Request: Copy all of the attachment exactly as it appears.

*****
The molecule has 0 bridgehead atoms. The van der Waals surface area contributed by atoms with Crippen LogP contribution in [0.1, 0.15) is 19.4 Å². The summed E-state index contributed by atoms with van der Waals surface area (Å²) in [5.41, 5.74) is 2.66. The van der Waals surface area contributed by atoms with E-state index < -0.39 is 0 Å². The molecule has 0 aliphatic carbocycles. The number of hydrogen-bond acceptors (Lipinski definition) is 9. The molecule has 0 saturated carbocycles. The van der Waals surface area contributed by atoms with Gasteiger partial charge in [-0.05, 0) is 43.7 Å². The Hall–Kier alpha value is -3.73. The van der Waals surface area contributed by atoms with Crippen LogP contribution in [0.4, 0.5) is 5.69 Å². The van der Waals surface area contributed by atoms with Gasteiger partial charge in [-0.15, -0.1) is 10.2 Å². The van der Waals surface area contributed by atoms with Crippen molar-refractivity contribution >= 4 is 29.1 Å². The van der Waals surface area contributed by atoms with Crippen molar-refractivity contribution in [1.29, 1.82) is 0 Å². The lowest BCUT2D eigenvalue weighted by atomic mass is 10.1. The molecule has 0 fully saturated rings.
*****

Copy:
The molecule has 0 bridgehead atoms. The van der Waals surface area contributed by atoms with Crippen LogP contribution in [0.1, 0.15) is 19.4 Å². The summed E-state index contributed by atoms with van der Waals surface area (Å²) in [5.41, 5.74) is 2.66. The van der Waals surface area contributed by atoms with E-state index < -0.39 is 0 Å². The molecule has 0 aliphatic carbocycles. The number of hydrogen-bond acceptors (Lipinski definition) is 9. The molecule has 0 saturated carbocycles. The van der Waals surface area contributed by atoms with Gasteiger partial charge in [-0.05, 0) is 43.7 Å². The Hall–Kier alpha value is -3.73. The van der Waals surface area contributed by atoms with Crippen LogP contribution in [0.4, 0.5) is 5.69 Å². The van der Waals surface area contributed by atoms with Gasteiger partial charge in [-0.15, -0.1) is 10.2 Å². The van der Waals surface area contributed by atoms with Crippen molar-refractivity contribution >= 4 is 29.1 Å². The van der Waals surface area contributed by atoms with Crippen molar-refractivity contribution in [1.29, 1.82) is 0 Å². The lowest BCUT2D eigenvalue weighted by atomic mass is 10.1. The molecule has 0 fully saturated rings.